Proof, yet again, that there really is a word for everything came today in the form of the word scroop, the name of the soft rustling sound made by silk.
That might sound like a simple, throwaway term with not much of a story behind it, and that’s largely because it is. Scroop is just an echoism—an onomatopoeic word, first used in the early 1800s, and meant to do little more than imitate the soft characteristic crackling sound of silk. Before then, scroop was used more generally and has been recorded as far back as 1787 as a verb meaning simply ‘to make a scraping sound’.
What makes scroop more interesting than many other straightforward onomatopoeic words, however, is that it has been embraced wholeheartedly by the silk-making industry. And in fact considerable effort goes into both ensuring that high-quality silk always has its characteristic scroop, and, moreover, that cheaper silken fabrics—or fabrics meant merely to emulate silk—produce a similar feel and sound:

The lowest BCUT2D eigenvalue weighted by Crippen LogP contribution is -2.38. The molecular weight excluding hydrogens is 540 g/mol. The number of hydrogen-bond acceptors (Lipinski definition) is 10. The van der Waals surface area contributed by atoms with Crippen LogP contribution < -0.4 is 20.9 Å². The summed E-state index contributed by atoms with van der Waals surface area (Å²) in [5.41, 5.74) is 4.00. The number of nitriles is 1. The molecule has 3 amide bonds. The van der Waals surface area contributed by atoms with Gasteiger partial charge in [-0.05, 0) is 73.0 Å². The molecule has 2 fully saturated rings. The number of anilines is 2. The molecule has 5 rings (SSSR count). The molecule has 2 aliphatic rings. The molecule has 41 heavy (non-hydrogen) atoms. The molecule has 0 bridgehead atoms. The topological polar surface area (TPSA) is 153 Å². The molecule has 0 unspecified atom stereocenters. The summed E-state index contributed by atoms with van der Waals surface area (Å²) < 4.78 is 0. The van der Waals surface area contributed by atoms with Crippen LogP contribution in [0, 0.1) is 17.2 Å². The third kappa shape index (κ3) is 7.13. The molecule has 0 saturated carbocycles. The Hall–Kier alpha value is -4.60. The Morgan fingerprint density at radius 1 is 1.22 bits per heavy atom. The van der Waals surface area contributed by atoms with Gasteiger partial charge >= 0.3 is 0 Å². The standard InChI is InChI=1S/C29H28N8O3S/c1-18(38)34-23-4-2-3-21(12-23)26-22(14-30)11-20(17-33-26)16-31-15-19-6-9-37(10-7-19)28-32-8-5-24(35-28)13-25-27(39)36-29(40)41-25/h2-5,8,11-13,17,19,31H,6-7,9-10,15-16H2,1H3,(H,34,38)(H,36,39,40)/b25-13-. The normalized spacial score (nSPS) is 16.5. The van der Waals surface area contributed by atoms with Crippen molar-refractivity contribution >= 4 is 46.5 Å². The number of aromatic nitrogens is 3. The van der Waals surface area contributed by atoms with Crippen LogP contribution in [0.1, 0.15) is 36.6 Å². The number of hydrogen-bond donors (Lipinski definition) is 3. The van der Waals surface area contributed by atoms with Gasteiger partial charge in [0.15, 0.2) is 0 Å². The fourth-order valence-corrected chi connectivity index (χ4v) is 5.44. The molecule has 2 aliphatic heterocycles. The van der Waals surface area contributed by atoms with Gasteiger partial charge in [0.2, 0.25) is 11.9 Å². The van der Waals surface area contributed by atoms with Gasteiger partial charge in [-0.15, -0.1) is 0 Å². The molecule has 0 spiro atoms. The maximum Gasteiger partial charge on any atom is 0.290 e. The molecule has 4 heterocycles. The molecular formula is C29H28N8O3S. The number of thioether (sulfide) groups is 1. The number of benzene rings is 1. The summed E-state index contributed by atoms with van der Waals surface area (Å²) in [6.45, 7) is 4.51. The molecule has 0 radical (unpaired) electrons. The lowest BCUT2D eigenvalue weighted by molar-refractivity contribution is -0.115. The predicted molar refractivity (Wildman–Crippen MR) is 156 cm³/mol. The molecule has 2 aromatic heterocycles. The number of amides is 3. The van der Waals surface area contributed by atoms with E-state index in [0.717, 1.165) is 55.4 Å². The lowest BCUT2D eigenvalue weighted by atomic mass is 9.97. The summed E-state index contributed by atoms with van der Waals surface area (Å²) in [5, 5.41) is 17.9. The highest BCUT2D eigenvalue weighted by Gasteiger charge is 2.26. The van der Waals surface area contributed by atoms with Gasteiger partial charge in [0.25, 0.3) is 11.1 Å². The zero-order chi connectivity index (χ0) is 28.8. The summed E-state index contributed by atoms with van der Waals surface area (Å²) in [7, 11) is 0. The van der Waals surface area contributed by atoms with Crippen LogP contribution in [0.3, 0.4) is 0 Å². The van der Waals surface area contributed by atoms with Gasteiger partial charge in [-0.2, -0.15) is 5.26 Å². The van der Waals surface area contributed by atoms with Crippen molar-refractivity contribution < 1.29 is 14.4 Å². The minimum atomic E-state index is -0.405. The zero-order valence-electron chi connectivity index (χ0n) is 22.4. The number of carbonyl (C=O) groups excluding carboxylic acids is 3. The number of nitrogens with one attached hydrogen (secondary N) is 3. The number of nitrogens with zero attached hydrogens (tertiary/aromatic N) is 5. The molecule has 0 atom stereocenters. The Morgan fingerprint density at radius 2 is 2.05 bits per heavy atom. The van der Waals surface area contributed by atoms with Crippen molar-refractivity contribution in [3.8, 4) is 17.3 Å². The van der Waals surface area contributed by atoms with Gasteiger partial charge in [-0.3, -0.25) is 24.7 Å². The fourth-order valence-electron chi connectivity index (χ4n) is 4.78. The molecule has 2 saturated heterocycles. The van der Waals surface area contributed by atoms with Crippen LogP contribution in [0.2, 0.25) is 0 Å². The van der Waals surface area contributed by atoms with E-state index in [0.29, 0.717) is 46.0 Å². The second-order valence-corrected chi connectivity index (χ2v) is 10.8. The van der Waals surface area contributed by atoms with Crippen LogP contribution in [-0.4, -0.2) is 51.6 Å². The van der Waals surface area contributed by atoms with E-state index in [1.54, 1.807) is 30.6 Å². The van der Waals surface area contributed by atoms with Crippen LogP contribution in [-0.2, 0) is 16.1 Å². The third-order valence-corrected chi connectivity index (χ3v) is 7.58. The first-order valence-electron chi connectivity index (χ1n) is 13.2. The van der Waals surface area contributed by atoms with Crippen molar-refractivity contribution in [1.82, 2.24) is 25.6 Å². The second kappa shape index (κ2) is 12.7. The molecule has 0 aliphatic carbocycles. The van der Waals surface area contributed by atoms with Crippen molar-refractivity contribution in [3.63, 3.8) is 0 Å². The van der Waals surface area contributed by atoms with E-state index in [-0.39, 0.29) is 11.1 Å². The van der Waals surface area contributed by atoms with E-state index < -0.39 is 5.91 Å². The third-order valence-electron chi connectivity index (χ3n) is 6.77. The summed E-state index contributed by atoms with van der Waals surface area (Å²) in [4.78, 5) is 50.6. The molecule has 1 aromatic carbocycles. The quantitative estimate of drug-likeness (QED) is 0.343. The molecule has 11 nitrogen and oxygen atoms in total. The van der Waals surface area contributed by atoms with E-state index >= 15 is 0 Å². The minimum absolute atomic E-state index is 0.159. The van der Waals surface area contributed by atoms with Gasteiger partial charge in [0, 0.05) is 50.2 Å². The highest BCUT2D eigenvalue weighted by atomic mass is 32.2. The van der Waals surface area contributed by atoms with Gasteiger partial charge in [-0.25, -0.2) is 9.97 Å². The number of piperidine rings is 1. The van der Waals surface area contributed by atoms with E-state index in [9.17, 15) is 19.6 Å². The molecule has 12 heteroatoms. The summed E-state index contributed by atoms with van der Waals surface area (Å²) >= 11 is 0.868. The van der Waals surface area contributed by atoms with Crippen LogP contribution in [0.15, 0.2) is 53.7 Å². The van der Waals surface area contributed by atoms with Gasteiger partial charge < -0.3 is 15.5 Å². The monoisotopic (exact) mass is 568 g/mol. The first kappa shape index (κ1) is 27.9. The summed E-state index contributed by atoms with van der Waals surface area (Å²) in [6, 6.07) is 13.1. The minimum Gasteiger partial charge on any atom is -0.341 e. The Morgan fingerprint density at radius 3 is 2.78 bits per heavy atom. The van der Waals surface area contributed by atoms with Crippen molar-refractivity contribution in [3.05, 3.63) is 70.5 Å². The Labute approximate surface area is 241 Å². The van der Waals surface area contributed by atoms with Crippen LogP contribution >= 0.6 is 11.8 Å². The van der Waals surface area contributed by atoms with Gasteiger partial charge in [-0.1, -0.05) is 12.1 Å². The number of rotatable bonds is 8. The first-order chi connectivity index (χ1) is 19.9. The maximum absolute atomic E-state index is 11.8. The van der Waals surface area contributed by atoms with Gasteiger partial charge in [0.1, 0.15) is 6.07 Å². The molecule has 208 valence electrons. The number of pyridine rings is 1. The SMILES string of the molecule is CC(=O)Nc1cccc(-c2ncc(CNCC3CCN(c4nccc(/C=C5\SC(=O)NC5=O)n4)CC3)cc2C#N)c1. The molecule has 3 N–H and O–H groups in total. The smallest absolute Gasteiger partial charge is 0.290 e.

Dilute organic acids, tartaric and citric acids in particular, are used in the finishing of silk yarns and fabrics to produce a rustling effect known as “scroop”.
A Handbook of Fiber Chemistry (1998)
The crackling sound emitted when the fibre is squeezed and pressed is known as the scroop. The scroop does not appear to be an inherent property of the fibre itself. Silk can be scrooped by dipping it in dilute acetic or tartaric acid and then drying without rinsing.
A Text Book of Fibre Science and Technology (2000)